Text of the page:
Wrapping herself in an ice vest, draping her neck with an ice pack and flooding her system with cool water, the heat proved a far bigger obstacle for Caroline Wozniacki than her first round opponent on Tuesday at Melbourne Park.
Despite the sapping conditions and the drained wave she mustered for the crowd following her 6-0 6-2 victory over world No.72 Lourdes Dominguez Lino, the Dane will no doubt be pleased to have avoided the most brutal heat of the day while securing her place in the second round of Australian Open 2014 after relatively little time on court.
When you play a game in the mould of Dominguez Lino, you’re never going to a hit a lot of winners. The diminutive Spaniard prefers to camp herself on the baseline and direct heavily top-spun balls around the court until she extracts an error – it’s a game that relies on the utmost consistency.
Except that today, consistency was not a feature of her game. Time and time again, routine shots were sprayed long, wide or into the net, off both forehand and backhand wings.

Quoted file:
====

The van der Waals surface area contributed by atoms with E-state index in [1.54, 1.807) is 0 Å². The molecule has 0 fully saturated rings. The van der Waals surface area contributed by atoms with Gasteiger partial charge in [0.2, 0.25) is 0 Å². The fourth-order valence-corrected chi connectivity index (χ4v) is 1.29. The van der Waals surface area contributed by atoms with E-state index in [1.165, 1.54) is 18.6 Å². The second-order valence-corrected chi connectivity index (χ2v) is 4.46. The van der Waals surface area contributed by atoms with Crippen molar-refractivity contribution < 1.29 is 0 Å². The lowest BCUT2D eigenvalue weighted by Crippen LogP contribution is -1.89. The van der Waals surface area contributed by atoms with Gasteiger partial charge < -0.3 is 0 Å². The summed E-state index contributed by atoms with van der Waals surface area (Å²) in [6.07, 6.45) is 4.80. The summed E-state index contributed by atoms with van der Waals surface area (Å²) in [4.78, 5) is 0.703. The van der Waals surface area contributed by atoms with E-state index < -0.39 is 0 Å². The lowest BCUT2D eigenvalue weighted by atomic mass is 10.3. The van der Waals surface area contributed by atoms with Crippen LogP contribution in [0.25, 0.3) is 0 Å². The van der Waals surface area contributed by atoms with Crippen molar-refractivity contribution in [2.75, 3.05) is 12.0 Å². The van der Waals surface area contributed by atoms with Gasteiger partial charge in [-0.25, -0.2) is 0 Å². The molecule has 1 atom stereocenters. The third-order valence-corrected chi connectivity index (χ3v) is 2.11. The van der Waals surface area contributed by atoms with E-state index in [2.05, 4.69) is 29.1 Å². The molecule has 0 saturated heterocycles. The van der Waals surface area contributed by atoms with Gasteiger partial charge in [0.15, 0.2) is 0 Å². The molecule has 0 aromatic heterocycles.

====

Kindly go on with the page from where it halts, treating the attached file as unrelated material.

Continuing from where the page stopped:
Wozniacki, something of a grinder herself, simply had to ensure she kept her shots safe and deep, and wait for the Spaniard to miss. Which Dominguez Lino did, 12 times to be exact, in a set that lasted just 25 minutes.
The last two points were a microcosm of Dominguez Lino’s set – a poorly-executed drop shot sent into the net was followed by a wild double fault.
Although Wozniacki was content to play her typical brand of consistent baseline tennis, she was admirably proactive against her embattled opponent.
In the first game of the second set, the Dane stepped in and banged a backhand winner up the line to bring up game point, before another error from the Spaniard handed her a 1-0 lead.
Just as she looked set to completely run away with the match, the tenth seed’s level dipped. She netted two consecutive forehands to hand Dominguez Lino her first game – accompanied by a hearty cheer from the Hisense Arena crowd – and the Spaniard then got on a mini-roll, benefitting from three straight Wozniacki errors in the third game to break for a 2-1 lead.
That’s where the roll stopped.
Wozniacki, deciding to step it up to both nullify an energised opponent and put a swift end to a match being played in increasingly searing temperatures, leaned more into her shots, forcing errors on her way to breaking back for 2-2.
As the winners flowed more frequently from the Dane’s racquet and the errors returned to Dominguez Lino’s game, Wozniacki reeled off four straight games to close out the match.
It ended, appropriately, with a 30th unforced error from the Spaniard – her fourth in the final game alone – after one hour and seven minutes.
Next up for Wozniacki is a second round date with American Christina McHale, a former world No.24.